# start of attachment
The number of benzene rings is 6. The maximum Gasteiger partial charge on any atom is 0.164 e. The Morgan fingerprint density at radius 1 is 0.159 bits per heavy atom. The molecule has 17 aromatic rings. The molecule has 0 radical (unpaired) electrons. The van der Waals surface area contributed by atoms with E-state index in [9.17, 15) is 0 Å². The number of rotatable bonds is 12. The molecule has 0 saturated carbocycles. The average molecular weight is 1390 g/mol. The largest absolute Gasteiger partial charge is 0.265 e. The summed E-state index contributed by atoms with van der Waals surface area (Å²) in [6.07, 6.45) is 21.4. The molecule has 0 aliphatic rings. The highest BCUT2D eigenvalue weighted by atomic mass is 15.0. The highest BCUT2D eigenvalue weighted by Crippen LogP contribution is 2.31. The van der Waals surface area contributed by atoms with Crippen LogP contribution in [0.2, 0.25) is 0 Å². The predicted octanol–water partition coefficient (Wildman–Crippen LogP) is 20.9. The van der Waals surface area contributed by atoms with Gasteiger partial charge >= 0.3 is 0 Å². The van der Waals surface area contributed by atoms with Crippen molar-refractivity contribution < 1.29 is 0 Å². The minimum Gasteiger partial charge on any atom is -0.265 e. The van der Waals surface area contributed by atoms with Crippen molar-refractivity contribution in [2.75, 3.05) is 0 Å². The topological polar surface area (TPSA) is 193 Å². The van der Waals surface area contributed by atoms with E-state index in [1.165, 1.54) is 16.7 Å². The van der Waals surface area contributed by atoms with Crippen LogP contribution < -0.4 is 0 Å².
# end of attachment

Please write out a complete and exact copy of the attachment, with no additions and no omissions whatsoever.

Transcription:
The number of benzene rings is 6. The maximum Gasteiger partial charge on any atom is 0.164 e. The Morgan fingerprint density at radius 1 is 0.159 bits per heavy atom. The molecule has 17 aromatic rings. The molecule has 0 radical (unpaired) electrons. The van der Waals surface area contributed by atoms with E-state index in [9.17, 15) is 0 Å². The number of rotatable bonds is 12. The molecule has 0 saturated carbocycles. The average molecular weight is 1390 g/mol. The largest absolute Gasteiger partial charge is 0.265 e. The summed E-state index contributed by atoms with van der Waals surface area (Å²) in [6.07, 6.45) is 21.4. The molecule has 0 aliphatic rings. The highest BCUT2D eigenvalue weighted by atomic mass is 15.0. The highest BCUT2D eigenvalue weighted by Crippen LogP contribution is 2.31. The van der Waals surface area contributed by atoms with Crippen LogP contribution in [0.2, 0.25) is 0 Å². The predicted octanol–water partition coefficient (Wildman–Crippen LogP) is 20.9. The van der Waals surface area contributed by atoms with Gasteiger partial charge >= 0.3 is 0 Å². The van der Waals surface area contributed by atoms with Crippen molar-refractivity contribution < 1.29 is 0 Å². The minimum Gasteiger partial charge on any atom is -0.265 e. The van der Waals surface area contributed by atoms with Crippen molar-refractivity contribution in [2.75, 3.05) is 0 Å². The topological polar surface area (TPSA) is 193 Å². The van der Waals surface area contributed by atoms with E-state index in [1.165, 1.54) is 16.7 Å². The van der Waals surface area contributed by atoms with Crippen LogP contribution < -0.4 is 0 Å².